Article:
KUALA LUMPUR, Jan 23 — Malaysia jumped ten spots in the Corruption Perception Index (CPI) 2019, with the steps taken to deal with high-profile corruption cases and related individuals a main driver.
Transparency International Malaysia (TI-M) president Muhammad Mohan said the country scored 53 points and 51st place globally in 2019, contrasted with 47 points and 61st place the year before.
“This improvement is due to the swift action taken by the Pakatan Harapan government to address the scandals of 1MDB, SRC International, Felda, and Tabung Haji when it came into power,” he said during the conference announcing the release of Transparency International’s CPI 2019 results at the Royal Selangor Club.
Other contributing factors to the rise in Malaysia’s ranking include the arrest of several political figures for corruption and money laundering as well as greater media freedom under the Pakatan government, among others.
Muhammad particularly singled out the government’s commitment in combating corruption with the five-year National Anti-Corruption Plan (NACP) as an excellent move.
“The NACP under the National Centre for Governance, Integrity and Anti-Corruption Centre is a good guidebook for us all, and we hope the government will release periodical updates on the implementation of its 115 initiatives,” he said.
TI-M also made several recommendations on how Malaysia can improve its CPI ranking, beginning with the acceleration of institutional reforms.
“These include making the Malaysian Anti-Corruption Commission more independent, enact political financing laws against money politics which we still lack, and to push for the Independent Police Complaints and Misconduct Commission bill.
“It is believed that by the end of last year, 22 of the 115 NACP initiatives have been completed. But making these completed initiatives public for greater scrutiny and transparency will aid in further improving our standing in the CPI next year,” Muhammad said.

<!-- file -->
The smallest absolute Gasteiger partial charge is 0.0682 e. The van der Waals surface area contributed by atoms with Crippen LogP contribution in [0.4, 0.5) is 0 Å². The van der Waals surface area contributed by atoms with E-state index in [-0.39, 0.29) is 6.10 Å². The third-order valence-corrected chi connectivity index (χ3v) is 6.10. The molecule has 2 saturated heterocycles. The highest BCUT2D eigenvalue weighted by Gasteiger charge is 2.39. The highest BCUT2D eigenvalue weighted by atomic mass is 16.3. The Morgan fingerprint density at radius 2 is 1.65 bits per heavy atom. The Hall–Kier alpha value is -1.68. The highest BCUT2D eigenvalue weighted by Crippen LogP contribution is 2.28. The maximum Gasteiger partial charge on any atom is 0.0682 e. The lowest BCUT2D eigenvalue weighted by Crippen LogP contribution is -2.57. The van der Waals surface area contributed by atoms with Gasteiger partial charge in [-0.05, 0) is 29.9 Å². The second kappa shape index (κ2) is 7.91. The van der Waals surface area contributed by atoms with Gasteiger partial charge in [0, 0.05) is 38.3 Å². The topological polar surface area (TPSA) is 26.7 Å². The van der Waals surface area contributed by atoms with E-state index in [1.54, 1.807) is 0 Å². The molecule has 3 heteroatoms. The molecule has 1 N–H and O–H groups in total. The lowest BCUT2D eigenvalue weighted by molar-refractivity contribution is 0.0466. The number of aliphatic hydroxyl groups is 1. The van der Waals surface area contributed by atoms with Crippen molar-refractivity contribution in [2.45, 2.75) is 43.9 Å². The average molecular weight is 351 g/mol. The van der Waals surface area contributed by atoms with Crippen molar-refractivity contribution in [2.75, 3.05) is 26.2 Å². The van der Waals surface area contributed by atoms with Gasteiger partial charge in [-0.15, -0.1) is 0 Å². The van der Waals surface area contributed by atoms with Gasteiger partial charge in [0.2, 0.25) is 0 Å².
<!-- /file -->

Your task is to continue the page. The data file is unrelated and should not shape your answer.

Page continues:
Other recommendations include efforts to ensure the early closure of high-profile graft cases, strong political will for institutional and legal reforms, greater transparency on awarding mega projects, and enacting the Freedom of Information Act across all states to replace the Official Secrets Act.
Malaysia’s CPI score from 2012 to 2019 indicated an initial period of improvement, with 49 points in 2012, peaking at 52 in 2014.
However when the 1MDB issue surfaced and gained public prominence in that year, Malaysia’s subsequent score dropped to as low as 47 points for 2017 and 2018, before climbing to its present score for 2019, in part attributed to the Pakatan government’s victory in the 14th general election on May 9, 2018.
In the Asean region, Malaysia was among the top three, with Brunei and Singapore ranking higher at 35th place with 60 points, and fourth place with 85 points respectively.
Among the top ten Islamic countries, Malaysia was ranked as the fourth highest, tied alongside Saudi Arabia at 51st place with 53 points. Brunei, Qatar, and the United Arab Emirates ranked higher at 35th place with 60 points, 30th place with 62 points, and 21st place with 71 points, respectively.